Well appropriately it is April Fools.
What I find fascinating is that this is not Huntsville Alabama, where one would suspect and expect this kind of thing, but it is in the City by the bay.
I lived in San Francisco for a decade, in the past decade the twitterfication of the City has allowed and enabled the once liberal sanctuary to turn back the blankets on the homeless that permeate the streets and in turn open a billy club to what is frankly common police behavior.
The "city" has had Police shootings which I wrote about and how that gentrification of once largely poor and/or minority neighborhoods contributed to some of the other violence and aggression as a means of handling the increasing chasm of income inequity. There have been BART shootings, beatings, and of course the infamous case of the mentally ill illegal immigrant and the status of the City being a sanctuary one that has enabled the affixing of labels as immigrants are criminals.
So do you honestly expect law enforcement to be a reflection of the legacy of San Francisco and their free love or one that is like all the rest in the United States in our increasingly angry and divisive attitude towards people who are not white and/or rich?
Five San Francisco officers found exchanging racist, homophobic texts
April 1 2016
The original charges were shocking enough: six San Francisco police officers were accused of stealing from suspects living in seedy residential hotels. Then federal prosecutors released racist, homophobic and ethnically insensitive email and text messages exchanged among more than a dozen officers, prompting the San Francisco district attorney to launch a wide-ranging investigation of the police department while considering dismissing up to 3,000 criminal cases involving the officers.
The original charges were shocking enough: six San Francisco police officers were accused of stealing from suspects living in seedy residential hotels.
Then federal prosecutors released racist, homophobic and ethnically insensitive email and text messages exchanged among more than a dozen officers, prompting the San Francisco district attorney to launch a wide-ranging investigation of the police department while considering dismissing up to 3,000 criminal cases involving the officers. Five more San Francisco police officers have been found to be exchanging racist and homophobic text messages with one another, forcing a review of hundreds of criminal cases that may be compromised by their bias, the city's chief prosecutor said on Thursday.
The disclosure by District Attorney George Gascon came a year after 14 other members of the San Francisco Police Department were caught up in a similar texting scandal.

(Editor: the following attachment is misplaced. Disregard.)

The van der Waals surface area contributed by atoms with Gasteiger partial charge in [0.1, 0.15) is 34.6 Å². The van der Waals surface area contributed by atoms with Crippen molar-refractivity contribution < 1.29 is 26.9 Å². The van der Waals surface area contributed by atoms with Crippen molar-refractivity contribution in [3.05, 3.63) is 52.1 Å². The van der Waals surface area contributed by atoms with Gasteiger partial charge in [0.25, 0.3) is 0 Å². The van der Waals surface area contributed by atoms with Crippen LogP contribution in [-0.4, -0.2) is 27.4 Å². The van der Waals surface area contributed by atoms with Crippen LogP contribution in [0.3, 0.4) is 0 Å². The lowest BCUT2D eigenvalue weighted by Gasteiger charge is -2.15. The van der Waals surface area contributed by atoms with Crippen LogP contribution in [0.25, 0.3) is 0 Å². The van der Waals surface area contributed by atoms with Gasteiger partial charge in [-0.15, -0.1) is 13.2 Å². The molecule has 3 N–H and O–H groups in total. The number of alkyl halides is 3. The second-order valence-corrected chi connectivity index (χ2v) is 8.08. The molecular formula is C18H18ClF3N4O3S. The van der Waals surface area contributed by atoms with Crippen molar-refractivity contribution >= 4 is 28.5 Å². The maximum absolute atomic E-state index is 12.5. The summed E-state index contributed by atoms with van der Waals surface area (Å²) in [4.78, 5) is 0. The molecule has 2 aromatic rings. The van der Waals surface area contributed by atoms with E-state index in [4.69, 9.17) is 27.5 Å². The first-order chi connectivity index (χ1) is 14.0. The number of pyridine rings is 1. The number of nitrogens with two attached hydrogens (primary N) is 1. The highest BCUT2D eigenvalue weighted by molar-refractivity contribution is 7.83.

The latest inquiry surfaced amid heightened scrutiny of police encounters with members of minority groups following numerous high-profile killings of unarmed black people by police across the United States since mid-2014.
Gascon said he recommended in a letter on Wednesday to city Police Chief Gregory Suhr that the five newly implicated officers be assigned to desk duty to avoid adding to the potential caseloads tainted by personal bias exposed in their text messages.
The dozens of racist and anti-gay texts were unearthed in a review of 5,000 pages of material turned over by police in an unrelated investigation, Gascon said in a telephone interview.
With some 20,000 additional pages still to be examined, Gascon said more officers may be implicated.
"While the majority of San Francisco Police Department officers are hardworking men and women who serve with distinction, we cannot have this kind of conduct within the criminal justice system," he said.
Prosecutors have a duty to bring the bigoted texts to the attention of defense lawyers whose clients were charged in cases that were handled by the five officers and where discrimination on the basis of race or sexual orientation could be at issue, Gascon said.
"They provide evidence of racial bias, which is impeachable evidence to the prosecution," he added.
The president of the San Francisco Police Officers' Association union, Martin Halloran, condemned "the appalling racist behavior committed by a handful of officers," in a statement quoted by news media.
The conduct in question ran from 2014 to late 2015, overlapping with the time frame of last year's police texting scandal, although Gascon said there was no apparent connection between the two.
The police department sought to fire seven of the original group of 14 officers, but a judge ruled against the dismissals, citing the statute of limitations.
The previous scandal resulted in a review of 4,000 cases, including 1,600 in which charges were brought, with 13 dismissals so far, city prosecutors said.
(Reporting by Jim Christie in San Francisco; Writing and additional reporting by Steve Gorman in Los Angeles; Editing by Matthew Lewis and Peter Cooney)